Presidential candidate Sen. Marco Rubio, R-Fla., slammed Planned Parenthood Monday, accusing the nation's largest abortion provider of pushing women into abortions for the purpose of harvesting their babies' tissue for profit.
Rubio, who appeared on KCCI 8 in Des Moines, Iowa, spoke on a host of issues that included religious liberty, Iran, Kim Davis, immigration, and the current political landscape.
"Planned Parenthood has been exposed for the trafficking of human fetal tissue," declared Rubio, who asserted that Planned Parenthood needed a "thorough investigation" by the U.S. Justice Department and the Internal Revenue Service, something he said "is not happening now."
Rubio argued that Planned Parenthood had lost the "privilege to receive federal funds" and called for their funding to be shifted to clinics that provide healthcare services to women, unlike Planned Parenthood, which doesn't provide obstetrics care or breast cancer screenings.
"Now what you've done is you've created an incentive for people to be pushed into abortions so that those tissues can be harvested and sold for a profit," he said.
Rubio was interrupted by one of the hosts of the program who referred to his comments "a stretch," which he refuted.
"If you go to one of these centers young women are provided very few options," declared Rubio. "In many places they're not told anything about, for example, adoption services that might be available to them. In essence, you come in and it's already predetermined. This is the direction, this is what this place does. It provides abortions, and we are going to channel you in that direction."
Rubio also spoke out on the controversy of Kim Davis, who continues to cite religious conscience protection from being forced to issue same-sex marriage licenses with her name attached. He called for Kentucky to handle the issue, offering Utah as an example of a state that has offered religious protection for its citizens at the state level.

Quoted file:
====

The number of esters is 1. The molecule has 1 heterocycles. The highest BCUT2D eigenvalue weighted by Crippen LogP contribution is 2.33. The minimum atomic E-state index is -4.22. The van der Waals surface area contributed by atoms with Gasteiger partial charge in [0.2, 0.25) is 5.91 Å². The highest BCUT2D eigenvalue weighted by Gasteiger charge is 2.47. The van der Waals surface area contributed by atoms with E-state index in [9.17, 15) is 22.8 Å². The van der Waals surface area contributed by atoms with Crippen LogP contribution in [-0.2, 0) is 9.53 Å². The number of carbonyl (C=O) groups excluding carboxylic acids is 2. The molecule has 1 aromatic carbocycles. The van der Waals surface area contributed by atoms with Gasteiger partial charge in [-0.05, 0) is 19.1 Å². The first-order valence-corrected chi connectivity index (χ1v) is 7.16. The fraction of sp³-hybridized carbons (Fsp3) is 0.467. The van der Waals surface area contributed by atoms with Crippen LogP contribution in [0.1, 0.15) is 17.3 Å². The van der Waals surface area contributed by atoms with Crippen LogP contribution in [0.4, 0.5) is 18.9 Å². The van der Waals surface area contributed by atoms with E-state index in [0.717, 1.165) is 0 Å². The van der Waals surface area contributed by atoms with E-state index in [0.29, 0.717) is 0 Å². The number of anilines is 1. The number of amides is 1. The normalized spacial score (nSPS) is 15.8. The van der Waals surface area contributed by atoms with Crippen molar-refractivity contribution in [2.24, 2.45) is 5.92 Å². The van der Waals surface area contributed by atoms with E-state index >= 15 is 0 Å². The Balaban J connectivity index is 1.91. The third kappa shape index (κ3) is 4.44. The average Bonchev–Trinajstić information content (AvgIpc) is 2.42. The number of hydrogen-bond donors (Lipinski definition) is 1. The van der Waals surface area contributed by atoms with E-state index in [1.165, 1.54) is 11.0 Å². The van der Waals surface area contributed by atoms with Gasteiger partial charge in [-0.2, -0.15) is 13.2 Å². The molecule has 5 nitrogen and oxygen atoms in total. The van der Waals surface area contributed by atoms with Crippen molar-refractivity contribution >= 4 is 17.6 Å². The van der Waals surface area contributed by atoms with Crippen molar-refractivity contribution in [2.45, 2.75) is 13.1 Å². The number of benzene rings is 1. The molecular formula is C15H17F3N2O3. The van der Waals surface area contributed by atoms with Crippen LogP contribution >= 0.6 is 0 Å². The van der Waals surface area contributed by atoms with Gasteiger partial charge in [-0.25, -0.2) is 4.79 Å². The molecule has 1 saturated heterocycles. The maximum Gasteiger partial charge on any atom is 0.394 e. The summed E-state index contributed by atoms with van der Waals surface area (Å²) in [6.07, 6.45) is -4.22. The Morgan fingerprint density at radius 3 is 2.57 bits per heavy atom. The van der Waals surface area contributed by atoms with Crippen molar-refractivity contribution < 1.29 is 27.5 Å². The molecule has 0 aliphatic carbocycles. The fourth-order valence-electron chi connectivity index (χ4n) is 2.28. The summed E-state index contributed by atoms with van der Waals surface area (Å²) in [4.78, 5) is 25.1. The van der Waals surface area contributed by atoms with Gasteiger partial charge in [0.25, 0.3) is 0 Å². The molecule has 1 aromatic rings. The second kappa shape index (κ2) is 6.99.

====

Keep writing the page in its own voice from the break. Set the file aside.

Rubio then slammed the U.S Supreme Court for judicial activism.
"This is part of a broader problem, this is what happens when the Supreme Court ignores the rules of our Republic and rams down the throat of the American people a made up constitutional right," said Rubio.
He noted that judicial activism has wrongfully wiped out the will of majorities on the definition of marriage in several states, including his home state of Florida, which voted with a 62 percent majority in 2008 to define marriage as being between a man and a woman. He sarcastically referred to five justices on the Supreme Court who ruled to overturn marriage as "geniuses."
If elected president, Rubio said the Justice Department in his administration would protect religious liberties.
"Our religious liberties are equal to any other liberty instilled in the constitution and they need to be defended," said Rubio. "We need an attorney general that will fight for these rights" and the Florida Senator said religious conscience must be protected saying Christians are not discriminating and added they can't endorse certain events because "our faith disagrees with it."
Rubio criticized the Obama administration for their arms deal with Iran and included the Republican leadership in that criticism for wanting to vote and move on from the issue, "treating it as if its just another issue."
"The deal with Iran is illegal," Rubio asserted. "The president has not submitted the entire deal to the Congress and has all these secret side deals with Iran."
Rubio, who currently ranks fifth in Iowa polling, said "when I ran for the Senate I was down 30 or 40 points against the current governor" and says he has a plan to "be competitive." Rubio called the political establishment "out of touch" which will lead to an American "decline."
He asserted that 70 percent of Republicans do not support Donald Trump "besides him being on television all the time." Rubio said Republicans will take the role of selecting a nominee of the party "very seriously."
Rubio asserted that the American dream needs to continue for Americans calling it the "fundamental challenge" along with national security, facing the country.
"I think we are losing it. If we stay on the road we are on right now that will be harder to achieve."